In 1979, in one of its first lawsuits, MSLF, on behalf of the Rock Springs Grazing Association (RSGA), sued the Bureau of Land Management (BLM) for its refusal to obey the Wild and Free-Roaming Horses and Burros Act by its refusal to remove wild horses from grazing lands used by RSGA members.
In March of 1981, the Wyoming federal district court entered an order requiring the BLM to remove excess wild horses to permit RSGA members to use their lands and engage in livestock grazing. In March of 1982, the court issued another order setting new limits for wild horses and ordering that the BLM comply by September of 1984. When the BLM failed to comply with the order, MSLF sought a show cause order; the BLM confessed error and then entered into a stipulation agreement: it would remove excess wild horses. Within a decade, however, the BLM was again out of compliance with federal law, the Wyoming district court’s orders, and the BLM’s stipulation agreement. In 2003, the State of Wyoming sued. The BLM confessed error and entered into a Consent Decree. In time, the BLM’s compliance with the decree suffered from poor management and inaccurate methodologies.
In 2009 and 2010, the BLM removed no wild horses and refused to comply with the court’s orders; rather, the BLM demanded that livestock grazing end. Then, on August 29, 2013, by its own terms, the 2003 Consent Decree with the State of Wyoming terminated.
In August of 2014, Wyoming demanded that the federal government comply with the law and noticed its intent to sue within sixty days. On December 8, 2014, Wyoming filed its lawsuit petitioning the federal district court to review the BLM’s final decision not to remove excess wild horses in accordance with the Wild Free-Roaming Horses and Burros Act. Various wild horse advocacy groups moved to intervene, and were granted intervention.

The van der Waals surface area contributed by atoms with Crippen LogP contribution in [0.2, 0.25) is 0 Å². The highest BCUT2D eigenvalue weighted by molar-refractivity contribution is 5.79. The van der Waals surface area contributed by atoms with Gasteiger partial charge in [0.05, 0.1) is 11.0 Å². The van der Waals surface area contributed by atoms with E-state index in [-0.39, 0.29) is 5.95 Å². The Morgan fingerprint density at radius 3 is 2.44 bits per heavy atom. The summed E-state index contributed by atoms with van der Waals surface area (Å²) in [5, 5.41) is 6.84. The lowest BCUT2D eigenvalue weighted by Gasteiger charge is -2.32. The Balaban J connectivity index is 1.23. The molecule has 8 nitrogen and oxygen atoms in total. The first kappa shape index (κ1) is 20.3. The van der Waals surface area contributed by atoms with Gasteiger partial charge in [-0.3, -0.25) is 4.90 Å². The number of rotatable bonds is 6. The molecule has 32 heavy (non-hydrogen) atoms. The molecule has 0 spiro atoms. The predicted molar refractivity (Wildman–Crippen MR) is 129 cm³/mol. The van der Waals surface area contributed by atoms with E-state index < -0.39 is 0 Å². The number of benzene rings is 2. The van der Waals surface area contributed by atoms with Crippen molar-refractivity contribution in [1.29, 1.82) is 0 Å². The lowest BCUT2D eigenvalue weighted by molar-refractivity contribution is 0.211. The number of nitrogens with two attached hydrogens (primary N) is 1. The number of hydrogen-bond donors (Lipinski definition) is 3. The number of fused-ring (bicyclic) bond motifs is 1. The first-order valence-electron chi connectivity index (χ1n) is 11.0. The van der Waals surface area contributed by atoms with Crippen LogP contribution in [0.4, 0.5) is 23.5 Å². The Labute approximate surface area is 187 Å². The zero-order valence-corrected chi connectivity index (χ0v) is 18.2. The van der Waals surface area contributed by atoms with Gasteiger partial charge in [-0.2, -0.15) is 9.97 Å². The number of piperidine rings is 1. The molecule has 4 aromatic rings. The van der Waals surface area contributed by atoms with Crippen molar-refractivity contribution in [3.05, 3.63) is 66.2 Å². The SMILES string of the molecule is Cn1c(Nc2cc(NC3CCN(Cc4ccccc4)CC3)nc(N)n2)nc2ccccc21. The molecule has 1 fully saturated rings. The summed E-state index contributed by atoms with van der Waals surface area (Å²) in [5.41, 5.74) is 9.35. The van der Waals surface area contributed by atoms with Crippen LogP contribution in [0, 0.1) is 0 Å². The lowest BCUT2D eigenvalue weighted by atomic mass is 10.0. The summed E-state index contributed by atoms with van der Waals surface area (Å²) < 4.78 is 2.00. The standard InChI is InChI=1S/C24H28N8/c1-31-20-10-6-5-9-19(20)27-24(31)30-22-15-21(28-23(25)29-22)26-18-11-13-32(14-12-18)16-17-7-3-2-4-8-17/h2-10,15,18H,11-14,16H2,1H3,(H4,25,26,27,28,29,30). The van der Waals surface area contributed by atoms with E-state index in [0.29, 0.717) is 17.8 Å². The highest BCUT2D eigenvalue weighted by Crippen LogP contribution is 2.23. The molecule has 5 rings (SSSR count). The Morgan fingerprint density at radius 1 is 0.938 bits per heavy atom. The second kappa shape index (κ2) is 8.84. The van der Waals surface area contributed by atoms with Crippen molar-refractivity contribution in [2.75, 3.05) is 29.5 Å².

On February 23, 2015, the BLM moved to dismiss Wyoming’s petition for failing to plead that the BLM failed to take a discrete agency action it was required to take, as well as improperly requesting broad programmatic relief. On February 27, 2015, the wild horse advocacy groups also moved to dismiss the petition. On March 27, 2015, Wyoming filed its brief in opposition. On April 2, 2015, MSLF moved for leave to file an amicus curiae brief on behalf of the Wyoming Stock Growers Association in support of Wyoming. On April 3, 2015, the motion was granted, and on April 6, 2015, MSLF filed the amicus curiae brief.
On April 21, 2015, the federal district court issued an order granting the motions to dismiss and entered final judgment in favor of the BLM. On June 19, 2015, Wyoming filed a notice of appeal. On December 7, 2015, Wyoming filed its opening brief. On December 14, 2015, MSLF filed an amicus curiae brief on behalf of the Wyoming Stock Growers Association in support of Wyoming urging reversal. On February 12, 2016, federal appellees and the wild horse advocacy groups filed their response briefs. On February 29, 2016, Wyoming filed its reply brief. On September 19, 2016, the Tenth Circuit heard oral argument. On October 11, 2016, the three-judge panel of the Tenth Circuit affirmed the district court.